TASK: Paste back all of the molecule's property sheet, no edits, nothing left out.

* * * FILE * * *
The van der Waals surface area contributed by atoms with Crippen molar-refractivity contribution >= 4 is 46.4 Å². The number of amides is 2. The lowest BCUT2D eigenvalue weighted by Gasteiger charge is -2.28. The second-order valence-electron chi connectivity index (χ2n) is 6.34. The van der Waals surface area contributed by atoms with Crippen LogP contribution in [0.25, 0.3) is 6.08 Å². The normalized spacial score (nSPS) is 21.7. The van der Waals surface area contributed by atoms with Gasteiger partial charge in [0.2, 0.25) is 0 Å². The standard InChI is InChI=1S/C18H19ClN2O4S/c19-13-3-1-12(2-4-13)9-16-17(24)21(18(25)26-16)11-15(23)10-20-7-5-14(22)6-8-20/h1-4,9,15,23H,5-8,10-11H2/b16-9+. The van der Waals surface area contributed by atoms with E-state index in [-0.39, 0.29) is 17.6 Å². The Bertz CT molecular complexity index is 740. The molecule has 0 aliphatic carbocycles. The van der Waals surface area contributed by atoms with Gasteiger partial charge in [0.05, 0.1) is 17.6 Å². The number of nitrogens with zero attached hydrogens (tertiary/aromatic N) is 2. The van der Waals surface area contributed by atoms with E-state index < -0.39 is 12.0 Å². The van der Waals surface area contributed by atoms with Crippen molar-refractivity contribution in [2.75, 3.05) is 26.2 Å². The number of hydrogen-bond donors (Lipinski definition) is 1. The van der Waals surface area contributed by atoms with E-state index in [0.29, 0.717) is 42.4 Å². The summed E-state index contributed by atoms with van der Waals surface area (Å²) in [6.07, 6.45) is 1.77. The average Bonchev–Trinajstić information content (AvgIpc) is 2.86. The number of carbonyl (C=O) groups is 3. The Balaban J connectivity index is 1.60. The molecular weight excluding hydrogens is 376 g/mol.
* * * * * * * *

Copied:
The van der Waals surface area contributed by atoms with Crippen molar-refractivity contribution >= 4 is 46.4 Å². The number of amides is 2. The lowest BCUT2D eigenvalue weighted by Gasteiger charge is -2.28. The second-order valence-electron chi connectivity index (χ2n) is 6.34. The van der Waals surface area contributed by atoms with Crippen LogP contribution in [0.25, 0.3) is 6.08 Å². The normalized spacial score (nSPS) is 21.7. The van der Waals surface area contributed by atoms with Gasteiger partial charge in [0.2, 0.25) is 0 Å². The standard InChI is InChI=1S/C18H19ClN2O4S/c19-13-3-1-12(2-4-13)9-16-17(24)21(18(25)26-16)11-15(23)10-20-7-5-14(22)6-8-20/h1-4,9,15,23H,5-8,10-11H2/b16-9+. The van der Waals surface area contributed by atoms with E-state index in [-0.39, 0.29) is 17.6 Å². The Bertz CT molecular complexity index is 740. The molecule has 0 aliphatic carbocycles. The van der Waals surface area contributed by atoms with Gasteiger partial charge in [0.05, 0.1) is 17.6 Å². The number of nitrogens with zero attached hydrogens (tertiary/aromatic N) is 2. The van der Waals surface area contributed by atoms with E-state index < -0.39 is 12.0 Å². The van der Waals surface area contributed by atoms with Crippen molar-refractivity contribution in [2.75, 3.05) is 26.2 Å². The number of hydrogen-bond donors (Lipinski definition) is 1. The van der Waals surface area contributed by atoms with E-state index in [0.29, 0.717) is 42.4 Å². The summed E-state index contributed by atoms with van der Waals surface area (Å²) in [6.07, 6.45) is 1.77. The average Bonchev–Trinajstić information content (AvgIpc) is 2.86. The number of carbonyl (C=O) groups is 3. The Balaban J connectivity index is 1.60. The molecular weight excluding hydrogens is 376 g/mol.